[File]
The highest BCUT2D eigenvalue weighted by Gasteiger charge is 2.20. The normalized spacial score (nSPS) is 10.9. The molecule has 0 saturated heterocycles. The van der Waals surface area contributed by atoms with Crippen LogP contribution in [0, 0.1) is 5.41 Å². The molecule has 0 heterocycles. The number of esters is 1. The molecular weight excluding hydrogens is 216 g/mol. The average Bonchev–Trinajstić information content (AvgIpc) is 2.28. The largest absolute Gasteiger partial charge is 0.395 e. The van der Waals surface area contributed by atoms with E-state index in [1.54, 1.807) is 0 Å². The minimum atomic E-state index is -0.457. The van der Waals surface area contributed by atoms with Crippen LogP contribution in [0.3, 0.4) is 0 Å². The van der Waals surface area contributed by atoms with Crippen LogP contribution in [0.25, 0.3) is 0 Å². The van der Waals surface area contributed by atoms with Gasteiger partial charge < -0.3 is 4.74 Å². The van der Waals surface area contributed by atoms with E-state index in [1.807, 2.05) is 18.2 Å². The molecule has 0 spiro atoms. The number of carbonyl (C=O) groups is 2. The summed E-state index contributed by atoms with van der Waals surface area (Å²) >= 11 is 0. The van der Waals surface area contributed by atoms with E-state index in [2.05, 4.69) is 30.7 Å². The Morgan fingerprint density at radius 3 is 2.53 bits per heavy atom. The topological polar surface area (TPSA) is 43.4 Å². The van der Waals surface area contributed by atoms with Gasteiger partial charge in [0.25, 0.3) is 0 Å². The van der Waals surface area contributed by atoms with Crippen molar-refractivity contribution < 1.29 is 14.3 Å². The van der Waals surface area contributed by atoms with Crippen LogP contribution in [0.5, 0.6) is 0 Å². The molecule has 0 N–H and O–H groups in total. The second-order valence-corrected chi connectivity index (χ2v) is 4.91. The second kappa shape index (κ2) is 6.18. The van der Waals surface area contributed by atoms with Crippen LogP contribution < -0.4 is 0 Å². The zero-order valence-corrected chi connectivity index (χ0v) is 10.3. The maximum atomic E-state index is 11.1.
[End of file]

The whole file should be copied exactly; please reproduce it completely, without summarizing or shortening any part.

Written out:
The highest BCUT2D eigenvalue weighted by Gasteiger charge is 2.20. The normalized spacial score (nSPS) is 10.9. The molecule has 0 saturated heterocycles. The van der Waals surface area contributed by atoms with Crippen LogP contribution in [0, 0.1) is 5.41 Å². The molecule has 0 heterocycles. The number of esters is 1. The molecular weight excluding hydrogens is 216 g/mol. The average Bonchev–Trinajstić information content (AvgIpc) is 2.28. The largest absolute Gasteiger partial charge is 0.395 e. The van der Waals surface area contributed by atoms with E-state index in [1.54, 1.807) is 0 Å². The minimum atomic E-state index is -0.457. The van der Waals surface area contributed by atoms with Crippen LogP contribution in [0.3, 0.4) is 0 Å². The van der Waals surface area contributed by atoms with Crippen LogP contribution in [0.25, 0.3) is 0 Å². The van der Waals surface area contributed by atoms with Gasteiger partial charge < -0.3 is 4.74 Å². The van der Waals surface area contributed by atoms with E-state index in [1.807, 2.05) is 18.2 Å². The molecule has 0 spiro atoms. The number of carbonyl (C=O) groups is 2. The summed E-state index contributed by atoms with van der Waals surface area (Å²) >= 11 is 0. The van der Waals surface area contributed by atoms with E-state index in [2.05, 4.69) is 30.7 Å². The Morgan fingerprint density at radius 3 is 2.53 bits per heavy atom. The topological polar surface area (TPSA) is 43.4 Å². The van der Waals surface area contributed by atoms with Gasteiger partial charge in [0.25, 0.3) is 0 Å². The van der Waals surface area contributed by atoms with Crippen molar-refractivity contribution < 1.29 is 14.3 Å². The van der Waals surface area contributed by atoms with Crippen LogP contribution in [0.5, 0.6) is 0 Å². The molecule has 0 N–H and O–H groups in total. The second-order valence-corrected chi connectivity index (χ2v) is 4.91. The second kappa shape index (κ2) is 6.18. The van der Waals surface area contributed by atoms with Crippen LogP contribution < -0.4 is 0 Å². The zero-order valence-corrected chi connectivity index (χ0v) is 10.3. The maximum atomic E-state index is 11.1.